The Cries of Havana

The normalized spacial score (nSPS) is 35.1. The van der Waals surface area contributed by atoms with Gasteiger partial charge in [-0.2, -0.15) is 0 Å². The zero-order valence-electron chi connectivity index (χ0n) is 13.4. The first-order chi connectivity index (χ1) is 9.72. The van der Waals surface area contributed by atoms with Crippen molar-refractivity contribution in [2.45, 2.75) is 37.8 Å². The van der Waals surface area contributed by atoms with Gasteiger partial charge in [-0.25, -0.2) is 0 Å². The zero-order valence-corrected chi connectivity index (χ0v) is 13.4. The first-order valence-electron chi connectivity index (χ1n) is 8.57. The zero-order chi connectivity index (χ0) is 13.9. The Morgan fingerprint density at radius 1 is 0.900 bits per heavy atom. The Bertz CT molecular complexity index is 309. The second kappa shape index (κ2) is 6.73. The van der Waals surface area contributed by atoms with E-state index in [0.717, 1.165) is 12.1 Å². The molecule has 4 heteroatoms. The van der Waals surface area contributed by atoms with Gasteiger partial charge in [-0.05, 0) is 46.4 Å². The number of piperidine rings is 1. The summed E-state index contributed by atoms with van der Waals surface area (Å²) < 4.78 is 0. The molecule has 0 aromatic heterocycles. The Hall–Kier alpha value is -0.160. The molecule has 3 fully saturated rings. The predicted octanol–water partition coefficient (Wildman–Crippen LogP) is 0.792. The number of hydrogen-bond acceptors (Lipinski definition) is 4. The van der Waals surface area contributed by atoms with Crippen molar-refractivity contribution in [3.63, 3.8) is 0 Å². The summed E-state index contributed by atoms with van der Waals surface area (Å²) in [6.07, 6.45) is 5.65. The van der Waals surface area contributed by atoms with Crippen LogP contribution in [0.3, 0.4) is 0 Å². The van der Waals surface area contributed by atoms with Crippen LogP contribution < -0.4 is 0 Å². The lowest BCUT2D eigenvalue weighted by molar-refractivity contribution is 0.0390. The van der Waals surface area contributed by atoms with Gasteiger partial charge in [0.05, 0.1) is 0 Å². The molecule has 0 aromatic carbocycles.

A video still from Neil Leonard's multimedia installation called "Pan Verdadero (True Bread)", now on view at Stephan Stoyanov Gallery in New York, where it comes paired with works by Leonard's wife, María Magdalena Campos-Pons. (Click on the still to watch a clip from Leonard's video.) Leonard's piece is built around a nice documentary premise: It records the newly-legal street hawkers of Havana, as they announce their goods to all and sundry. Artists' interest in hawkers' cries dates back at least 300 years, when the "Cries of London" became a standard theme for composers to riff on and for printmakers to depict. That means that Leonard's project situates Cuban society as at a point parallel to where England was at the dawn of the Industrial Revolution. The question is whether that means it has hundreds of years to go before it works through the perils of capitalist culture – if, that is, one can imagine that other countries have come close to doing so. Still, the hawkers do seem to present an entrepreneurial model that's more appealing than most, and way more palatable than the cakes they're selling.
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